Jonathan Rosenbaum (scholar)

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Jonathan Rosenbaum (born 1947) is an American scholar, college administrator and rabbi; president of Gratz College.[1][2] from 1998 to 2009; president emeritus of Gratz College and a visiting scholar at the University of Pennsylvania, since 2009. He is a specialist in Biblical history, the paleography and epigraphy of ancient Semitic languages, and American Jewish history.

Rosenbaum was born in Michigan and is a graduate of the University of Michigan where he received his B.A. with high distinction and highest honors and was elected to Phi Beta Kappa (1968).[citation needed] Rosenbaum then earned rabbinical ordination and an M.A. (1972) at the Hebrew Union College-Jewish Institute in Cincinnati and a Ph.D. in Near Eastern Languages and Civilization from Harvard University in 1978.

He taught in the Department of Religious Studies at the University of Nebraska from 1976 to 1986 and then became the University of Hartford's first Maurice Greenberg Professor of Judaic Studies and director of its Maurice Greenberg Center for Judaic Studies from 1986 to 1998. At Hartford he was also professor of history, served as acting chair of the department of history, and established a major and minors in Judaic Studies and a joint master's degree with the University of Connecticut. He conceived and helped guide the Henry Luce Forum in Abrahamic Religions, a program jointly sponsored by the University of Hartford and Hartford Seminary and devoted to advancing scholarship concerning and mutual understanding among American Jews, Christians, and Muslims. Rosenbaum also initiated and oversaw an awards program that recognizes the best public and private school teachers of Holocaust studies in New England.[citation needed]

From 1995 to 1998 Rosenbaum served as a deputy director of the Ein Gedi Archaeological Expedition in Israel, an excavation co-sponsored by the Hebrew University of Jerusalem and the University of Hartford. At Ein Gedi he oversaw the excavation's academic program including courses in archaeology and Near Eastern history.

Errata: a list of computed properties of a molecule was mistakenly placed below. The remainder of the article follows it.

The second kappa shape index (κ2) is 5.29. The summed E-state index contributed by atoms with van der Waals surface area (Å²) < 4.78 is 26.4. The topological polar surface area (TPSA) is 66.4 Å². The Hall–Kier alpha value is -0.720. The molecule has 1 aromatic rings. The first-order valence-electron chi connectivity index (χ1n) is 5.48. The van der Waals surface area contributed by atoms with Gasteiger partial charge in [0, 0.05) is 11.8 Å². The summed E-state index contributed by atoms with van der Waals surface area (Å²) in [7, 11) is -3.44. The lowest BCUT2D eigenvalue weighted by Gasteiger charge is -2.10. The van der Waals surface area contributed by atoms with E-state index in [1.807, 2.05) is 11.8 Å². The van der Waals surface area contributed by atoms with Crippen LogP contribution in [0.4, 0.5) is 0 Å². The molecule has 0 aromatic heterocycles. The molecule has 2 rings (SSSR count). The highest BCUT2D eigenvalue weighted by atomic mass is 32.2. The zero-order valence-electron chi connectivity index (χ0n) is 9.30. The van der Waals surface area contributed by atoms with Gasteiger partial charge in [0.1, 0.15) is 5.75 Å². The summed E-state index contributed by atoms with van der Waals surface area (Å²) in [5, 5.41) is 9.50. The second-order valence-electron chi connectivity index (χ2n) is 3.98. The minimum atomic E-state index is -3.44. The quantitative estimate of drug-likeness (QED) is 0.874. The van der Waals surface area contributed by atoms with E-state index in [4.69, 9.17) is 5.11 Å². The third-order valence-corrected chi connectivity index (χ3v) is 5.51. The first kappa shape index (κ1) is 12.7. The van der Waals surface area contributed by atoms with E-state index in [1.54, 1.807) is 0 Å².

He also organized and chaired "Paleographical Studies in the Ancient Near East," a section of the national meeting sponsored by the Society of Biblical Literature.[3] In addition, he taught in the graduate and law schools of the University of Connecticut and at Hartford Seminary.

A rarity in the contemporary Jewish world,[citation needed] Rosenbaum has served as a rabbi in Reform, Conservative, and Orthodox congregations. During his student years at HUC-JIR, he held a student rabbi position at Congregation Israel (Reform), Galesburg, IL (1970-1972). While at Harvard he was assistant rabbi, Temple Israel (Conservative), Swampscott, MA, (1972–76), and then a part-time rabbi of Congregation Israel (Conservative), Danville, IL (1976–84). From 1994 to 1998 he was rabbi (mara' de-atra) of Congregation Agudas Achim, a mainstream Orthodox, century-old congregation in West Hartford, CT.

Among the awards he received were Doctor of Divinity, honoris causa, by HUC-JIR and Doctor of Hebrew Letters, honoris causa, from the Jewish Theological Seminary.

At Gratz College he instituted new academic programs including a doctoral degree and online courses and degrees, expanded the faculty and staff, successfully oversaw development, and refashioned Gratz's mission in a changing academic climate.[4]

Selected Publications[edit]

  • Making a Life, Building a Community: A History of the Jews of Hartford (co-authored with David G. Dalin, 1997)
  • Journal of Jewish Communal Service (78:4, 2002), special issue devoted to Philadelphia Jewry (co-edited with Ernest M. Kahn).
  • Three Unpublished Ostraca from Gezer, with Joe D. Seger, Bulletin of the American Schools of Oriental Research, No. 264 (Nov., 1986), pp. 51–60
  • Hezekiah's Reform and the Deuteronomistic Tradition, Harvard Theological Review, Vol. 72, No. 1/2 (Jan. - Apr., 1979), pp. 23–43

Notes[edit]

  1. ^ Administration & Staff
  2. ^ GRATZ COLLEGE TO INDUCT BIBLICAL-STUDIES EXPERT AS ITS NINTH PRESIDENT , by Valerie Reed, 1999-10-17, Philadelphia Inquirer
  3. ^ Society of Biblical Literature
  4. ^ Berenbaum, Michael (2007). "Rosenbaum, Jonathan". Encyclopaedia Judaica. 2nd ed. 17: 432.